Richard Wareham Fotografie/Alamy
Earlier this year, cell biologist Attila Reményi was facing his toughest decision since returning to his native Hungary a decade ago. With his generous start-up funding about to run out, should he downsize his lab?
Then, in June, the government’s National Research, Development and Innovation Office (NRDIO) put out a call for five-year basic-research grants of up to 300 million Hungarian forints (US$1.18 million) each for highly cited scientists such as Reményi. “It came out of the blue,” says Reményi at the Hungarian Academy of Sciences (HAS) Research Centre for Natural Sciences, Budapest, who learnt on 13 November that he was among 12 winners.
But for NRDIO president József Pálinkás, the Frontline Research Excellence grants are the result of years of work. They are part of a plan to create a long-term, systematic plan of grants and rewards to encourage researchers in all fields to strive for world-class publications and to tempt Hungarian scientists working abroad to return. In a country whose leaders are coming under increasing criticism for autocratic and xenophobic tendencies, scientists say that the situation for science has never been rosier.
Under Viktor Orbán’s nationalist government, this small, post-communist country has been steadily falling on The Economist magazine’s Democracy Index. Last year, several foreign members of the HAS resigned, citing the failure of the academy to protest against what they saw as anti-democratic moves by the government. HAS president, mathematician László Lovász, responded that the academy is not a political organization. Scientists in the country are noticeably reluctant to comment publicly on politics, and several young researchers told Nature they fear that criticizing the government might compromise their careers.
Yet within this troubled political environment, Pálinkás, a physicist, has spent the past few years quietly persuading the government that basic science matters as much as product-focused research. Shortly after becoming president of the HAS in 2008, he created the Momentum system of start-up funding — one-time, five-year grants of up to 50 million forints per year — to encourage Hungarian scientists to set up independent labs back home. Reményi was a Momentum recipient in 2013.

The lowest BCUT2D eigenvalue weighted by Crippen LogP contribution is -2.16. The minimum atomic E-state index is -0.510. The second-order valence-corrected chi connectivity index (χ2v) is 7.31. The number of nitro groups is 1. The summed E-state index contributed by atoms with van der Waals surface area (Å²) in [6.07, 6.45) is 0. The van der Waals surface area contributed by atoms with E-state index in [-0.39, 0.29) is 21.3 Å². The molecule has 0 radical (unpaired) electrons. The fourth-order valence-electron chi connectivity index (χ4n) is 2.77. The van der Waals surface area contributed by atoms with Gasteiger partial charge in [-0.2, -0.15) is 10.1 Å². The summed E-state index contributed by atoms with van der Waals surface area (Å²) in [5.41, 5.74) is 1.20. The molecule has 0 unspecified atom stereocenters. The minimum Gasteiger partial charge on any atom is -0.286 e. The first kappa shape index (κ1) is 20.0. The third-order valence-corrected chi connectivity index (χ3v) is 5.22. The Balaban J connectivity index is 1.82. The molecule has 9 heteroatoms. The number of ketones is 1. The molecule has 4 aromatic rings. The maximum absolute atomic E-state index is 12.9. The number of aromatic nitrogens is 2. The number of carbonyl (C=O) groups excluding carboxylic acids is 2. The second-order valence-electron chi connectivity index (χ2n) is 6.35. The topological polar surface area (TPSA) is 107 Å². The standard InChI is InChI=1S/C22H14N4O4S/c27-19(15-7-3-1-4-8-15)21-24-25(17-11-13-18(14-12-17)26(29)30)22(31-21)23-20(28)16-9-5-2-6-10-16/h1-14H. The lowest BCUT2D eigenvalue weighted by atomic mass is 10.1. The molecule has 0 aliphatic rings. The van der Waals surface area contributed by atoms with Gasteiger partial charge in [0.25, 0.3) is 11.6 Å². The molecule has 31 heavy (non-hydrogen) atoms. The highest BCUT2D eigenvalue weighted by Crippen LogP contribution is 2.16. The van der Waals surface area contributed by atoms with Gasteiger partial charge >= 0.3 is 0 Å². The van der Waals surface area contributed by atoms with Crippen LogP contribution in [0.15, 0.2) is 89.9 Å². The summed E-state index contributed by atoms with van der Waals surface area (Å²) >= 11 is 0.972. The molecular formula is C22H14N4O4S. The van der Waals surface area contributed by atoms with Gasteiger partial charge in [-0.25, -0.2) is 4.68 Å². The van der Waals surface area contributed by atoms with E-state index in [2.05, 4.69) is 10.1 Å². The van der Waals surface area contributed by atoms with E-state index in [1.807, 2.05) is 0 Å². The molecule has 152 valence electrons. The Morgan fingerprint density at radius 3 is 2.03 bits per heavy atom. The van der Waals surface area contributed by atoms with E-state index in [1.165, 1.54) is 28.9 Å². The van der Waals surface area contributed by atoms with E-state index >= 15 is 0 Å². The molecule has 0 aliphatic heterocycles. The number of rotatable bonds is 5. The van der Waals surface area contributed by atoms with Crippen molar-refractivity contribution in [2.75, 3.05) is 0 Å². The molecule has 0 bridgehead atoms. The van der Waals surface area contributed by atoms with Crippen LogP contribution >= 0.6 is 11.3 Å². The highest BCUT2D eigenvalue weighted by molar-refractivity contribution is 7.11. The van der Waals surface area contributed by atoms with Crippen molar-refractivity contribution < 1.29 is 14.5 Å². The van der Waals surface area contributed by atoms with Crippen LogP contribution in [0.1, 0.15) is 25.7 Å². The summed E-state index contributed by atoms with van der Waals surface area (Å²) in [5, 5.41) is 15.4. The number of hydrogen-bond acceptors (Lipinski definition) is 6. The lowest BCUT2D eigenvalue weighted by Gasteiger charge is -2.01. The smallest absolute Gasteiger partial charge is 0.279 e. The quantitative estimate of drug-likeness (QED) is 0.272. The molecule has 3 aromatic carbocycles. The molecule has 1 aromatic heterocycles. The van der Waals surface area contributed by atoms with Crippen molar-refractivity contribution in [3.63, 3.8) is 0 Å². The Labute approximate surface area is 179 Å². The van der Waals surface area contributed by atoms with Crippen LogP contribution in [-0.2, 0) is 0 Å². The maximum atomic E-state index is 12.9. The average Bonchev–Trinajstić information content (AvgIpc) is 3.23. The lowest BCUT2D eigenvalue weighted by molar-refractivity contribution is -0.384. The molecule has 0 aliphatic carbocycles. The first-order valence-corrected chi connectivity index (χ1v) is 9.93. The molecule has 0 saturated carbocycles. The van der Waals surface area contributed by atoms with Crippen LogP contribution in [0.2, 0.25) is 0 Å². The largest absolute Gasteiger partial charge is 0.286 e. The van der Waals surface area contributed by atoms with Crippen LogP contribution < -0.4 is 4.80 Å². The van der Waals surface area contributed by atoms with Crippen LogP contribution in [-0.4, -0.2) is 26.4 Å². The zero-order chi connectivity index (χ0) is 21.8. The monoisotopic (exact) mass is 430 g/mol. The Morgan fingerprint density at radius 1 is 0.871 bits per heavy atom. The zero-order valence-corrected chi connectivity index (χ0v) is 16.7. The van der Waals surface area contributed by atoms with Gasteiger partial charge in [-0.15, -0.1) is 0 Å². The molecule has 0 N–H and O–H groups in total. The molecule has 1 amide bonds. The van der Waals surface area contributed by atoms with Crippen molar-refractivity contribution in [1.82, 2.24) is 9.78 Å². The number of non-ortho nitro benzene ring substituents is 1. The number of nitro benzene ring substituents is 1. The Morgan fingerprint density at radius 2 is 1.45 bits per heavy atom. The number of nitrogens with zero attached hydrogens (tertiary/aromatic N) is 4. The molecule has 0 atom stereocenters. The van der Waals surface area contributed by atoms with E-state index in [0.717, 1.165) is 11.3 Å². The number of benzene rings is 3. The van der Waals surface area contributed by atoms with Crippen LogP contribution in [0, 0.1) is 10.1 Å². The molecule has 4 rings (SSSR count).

“Without such serious selection science won’t work well.”
In 2015, Pálinkás left HAS to become the founding director of the NRDIO, where he designed a system of regular grants to help ensure that returnees stay after the start-up money runs out. The frontline grants are a key part of this, giving the recipients salaries equivalent to the European Union average, which is two-and-a-half times higher than the salary that a scientist would normally earn in Hungary. Around 50 of these grants will eventually run each year. The programme is modelled on European Research Council grants, but with a twist: only those who have published a paper in the past five years that counted among the top 10% most-cited papers in their discipline are eligible to apply. This approach “creates a lot of tension in the community, but without such serious selection science won’t work well,” says Pálinkás. To further encourage scientists to aim for quality over quantity, last year he introduced another reward for high-impact publication: researchers who within two years have a paper among the top 5% most highly cited in their field automatically receive a one-off payment of 20 million forints.
Hungary has a long tradition of research and outperforms other former communist countries in the EU on many measures. It has won more European Research Council grants and was the only country this year to win two Teaming grants: prestigious EU awards to create centres of excellence in 15 mostly eastern European countries in partnership with a western European research organization. It has also made some large investments, most generously in the Hungarian Brain Research Programme, launched in 2014, which has received 18.5 billion forints up to 2021 and enabled many principal investigators to start their own labs. A 3-billion-forints programme has just been agreed in quantum technology. Five new programmes in areas including artificial intelligence and water research will be added next year, thanks to a 3% increase in the NRDIO budget, agreed in principle this month.
Hungary’s research performance still lags behind that of science-strong western European countries, however, and at 1.2% of gross domestic product, its research investment is well below the EU average of 2%. To support its scientific ambitions, Hungary has heavily invested its EU structural funds — subsidies to poorer regions — in expanding research infrastructure. The country’s scientists fear that when the current round of these funds runs out in 2019, these major investments may go to waste.
Pálinkás says that to avoid this, he will request a doubling of the national research budget in 2019. And despite the political challenges, Hungarian scientists seem optimistic: “The situation for science is better than it has been before,” says Reményi. Immunologist Adam Dénes returned from the United Kingdom in 2012 to start his own lab at the HAS Institute of Experimental Medicine in Budapest, a move he describes as a “political, philosophical and career challenge”. But for now, he says, “the pluses are more than the minuses.”
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